Looking out of the office window, summer may have finally arrived (although this statement is subject to change at any time), which means it’s time to read a decent book in the garden.
In this spirit, Moneywise and IFA review site VouchedFor have teamed up to uncover how Britain’s literary characters would fare in George Osborne’s Britain. It seems inheritance planning is a key theme – highlighting the importance of planning and of having an up to date will and Lasting Power of Attorney in place.
Inheritance tax (IHT) is currently paid if a person’s estate - their property, money and possessions - is worth more than £325,000 when they die. The rate of IHT is 40% on anything above the threshold, although the rate may be reduced to 36% if 10% or more of the estate is left to charity.
Alex Whitson, chief marketing officer for VouchedFor says: “Times have changed since Georgian Britain yet inheritance distribution remains a large concern for many Britons. As property prices continue to grow, more people are affected by inheritance tax. But inheritance tax is largely avoidable if the right plans are implemented early enough.”
To demonstrate, we’ve picked a few old favourites and thrust them into the modern world.
Jane Eyre by Charlotte Bronte
In Jane Eyre, which was first published in 1847, the young orphan from whom the novel takes its name inherits £20,000, which is equal to £1,871,560 today. But in 2016, Jane would have to pay IHT of £618,624, leaving her with £1,252,936.
You may also remember that Jane gave £15,000 away to her cousins, the Rivers. If she did this today, she could enlist the help of a discretionary trust, which would allow her to remain in control of how the money is spent and to whom it goes to.
Additionally, because the money would no longer be part of Jane’s estate, it would have less exposure to IHT, though of course it would be subject to other taxes, including capital gains tax (CGT) in the event of asset removal from the trust and income tax on any earnings.
Pride and Prejudice by Jane Austen
Think back to your GCSEs, or even O Levels, and you may recall that this story is all about Mrs Bennet looking to marry off her five daughters so that they can avoid financial destitution in the future.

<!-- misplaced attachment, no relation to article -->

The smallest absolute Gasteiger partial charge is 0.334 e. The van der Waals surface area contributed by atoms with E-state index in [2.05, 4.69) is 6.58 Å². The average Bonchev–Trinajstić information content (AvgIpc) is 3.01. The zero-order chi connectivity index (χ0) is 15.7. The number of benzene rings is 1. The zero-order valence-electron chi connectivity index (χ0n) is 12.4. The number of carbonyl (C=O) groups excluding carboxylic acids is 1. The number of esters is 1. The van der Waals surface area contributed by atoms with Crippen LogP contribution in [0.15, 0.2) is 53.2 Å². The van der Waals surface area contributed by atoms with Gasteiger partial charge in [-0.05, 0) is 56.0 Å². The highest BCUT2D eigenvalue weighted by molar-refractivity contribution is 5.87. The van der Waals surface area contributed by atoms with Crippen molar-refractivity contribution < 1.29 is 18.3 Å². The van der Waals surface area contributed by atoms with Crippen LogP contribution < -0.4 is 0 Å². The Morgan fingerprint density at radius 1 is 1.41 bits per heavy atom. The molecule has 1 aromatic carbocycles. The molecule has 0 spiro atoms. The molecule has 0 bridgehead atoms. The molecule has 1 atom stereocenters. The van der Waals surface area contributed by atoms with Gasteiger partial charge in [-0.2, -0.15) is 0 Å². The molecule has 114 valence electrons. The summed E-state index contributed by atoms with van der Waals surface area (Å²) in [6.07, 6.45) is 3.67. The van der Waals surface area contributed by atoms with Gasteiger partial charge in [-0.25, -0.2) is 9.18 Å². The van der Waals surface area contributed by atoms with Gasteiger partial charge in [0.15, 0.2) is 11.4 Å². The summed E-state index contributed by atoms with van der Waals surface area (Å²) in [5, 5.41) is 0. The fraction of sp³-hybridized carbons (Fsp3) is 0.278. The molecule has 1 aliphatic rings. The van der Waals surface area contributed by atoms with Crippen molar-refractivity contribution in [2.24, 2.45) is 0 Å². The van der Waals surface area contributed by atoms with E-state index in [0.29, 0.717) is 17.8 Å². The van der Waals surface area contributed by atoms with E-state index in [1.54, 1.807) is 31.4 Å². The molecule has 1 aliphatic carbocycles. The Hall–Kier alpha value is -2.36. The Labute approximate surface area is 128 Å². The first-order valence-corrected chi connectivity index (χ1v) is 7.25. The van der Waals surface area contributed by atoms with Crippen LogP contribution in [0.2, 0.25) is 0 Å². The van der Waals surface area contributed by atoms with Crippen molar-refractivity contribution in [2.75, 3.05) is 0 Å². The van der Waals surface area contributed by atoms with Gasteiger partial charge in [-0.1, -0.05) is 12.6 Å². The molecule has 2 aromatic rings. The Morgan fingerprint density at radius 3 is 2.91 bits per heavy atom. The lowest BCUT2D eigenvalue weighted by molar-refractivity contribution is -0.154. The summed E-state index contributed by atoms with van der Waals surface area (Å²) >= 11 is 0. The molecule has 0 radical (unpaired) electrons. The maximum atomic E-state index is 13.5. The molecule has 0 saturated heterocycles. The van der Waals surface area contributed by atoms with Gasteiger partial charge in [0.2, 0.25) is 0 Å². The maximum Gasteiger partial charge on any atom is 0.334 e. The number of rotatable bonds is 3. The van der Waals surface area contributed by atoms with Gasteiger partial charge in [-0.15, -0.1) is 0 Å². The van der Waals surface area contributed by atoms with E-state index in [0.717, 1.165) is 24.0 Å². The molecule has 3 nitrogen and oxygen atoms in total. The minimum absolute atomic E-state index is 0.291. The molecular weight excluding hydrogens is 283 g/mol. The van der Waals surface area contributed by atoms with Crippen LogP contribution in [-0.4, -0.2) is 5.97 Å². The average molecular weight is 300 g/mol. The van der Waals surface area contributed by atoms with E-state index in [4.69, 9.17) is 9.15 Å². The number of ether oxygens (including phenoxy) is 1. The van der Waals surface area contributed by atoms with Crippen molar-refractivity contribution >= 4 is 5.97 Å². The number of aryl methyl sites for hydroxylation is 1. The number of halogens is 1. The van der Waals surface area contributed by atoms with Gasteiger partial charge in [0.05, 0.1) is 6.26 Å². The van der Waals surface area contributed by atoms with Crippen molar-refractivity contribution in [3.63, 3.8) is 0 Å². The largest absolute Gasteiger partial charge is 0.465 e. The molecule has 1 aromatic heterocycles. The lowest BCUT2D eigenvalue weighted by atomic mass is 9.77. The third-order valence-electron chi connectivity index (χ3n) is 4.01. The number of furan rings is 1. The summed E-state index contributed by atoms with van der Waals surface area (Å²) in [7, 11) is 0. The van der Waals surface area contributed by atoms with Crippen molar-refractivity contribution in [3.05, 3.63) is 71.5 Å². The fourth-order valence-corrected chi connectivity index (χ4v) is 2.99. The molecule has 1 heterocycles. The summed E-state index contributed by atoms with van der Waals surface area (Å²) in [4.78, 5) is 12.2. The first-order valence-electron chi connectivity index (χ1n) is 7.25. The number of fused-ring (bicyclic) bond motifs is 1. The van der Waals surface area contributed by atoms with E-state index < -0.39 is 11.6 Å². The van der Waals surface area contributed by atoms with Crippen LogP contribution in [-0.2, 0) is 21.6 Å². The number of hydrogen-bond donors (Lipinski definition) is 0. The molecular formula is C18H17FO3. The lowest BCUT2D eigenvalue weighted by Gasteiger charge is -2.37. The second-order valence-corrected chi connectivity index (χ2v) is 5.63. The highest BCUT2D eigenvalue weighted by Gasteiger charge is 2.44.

This is because, despite owning an estate with her husband Mr Bennet, the lack of any male descendant would mean that a cousin, one Mr Collins, would be heir to the family’s wealth and the women of the family would have no legal right to stay in the house. Mr Bennet also planned to leave £5,000 in ‘marriage articles’ to Mrs Bennet and his daughters in the event of his death, which based on its value in the year of publication (1813) is equal to £312,883 in today’s money.
If they had lived in 2016, Mrs Bennet and the daughters would get the estate, as long as her husband’s will was in order. But while the property would go to Mrs Bennet tax-free, assuming the property would be worth £1m, (which seems conservative when looking at house prices today), with the marriage settlement taken into account, the family would be left with an IHT bill of £395,153.
The conclusion here is that the Bennets would be forced into selling their estate in order to raise sufficient money for the IHT bill.
Sense and Sensibility by Jane Austen
Laws regarding man and wife were very different in the distant days of 1811, when this book was first published. In the plot, Mr Dashwood cannot legally give his money or property to his wife and daughters, and instead gives it to his son on the promise that his heir will support the rest of the family. In a move that will surprise no one, this fails to happen.
Mrs Dashwood and her daughters must instead move out and survive on £500 a year plus the £7,000 she receives from her late husband. The former would be worth £36,429 today and the latter £510,000.
If this happened today, Mr Dashwood would, of course, be able to pass his wealth onto his children, who would each have to pay IHT at 40% on everything they received over £325,000, making for a total IHT bill of £74,000.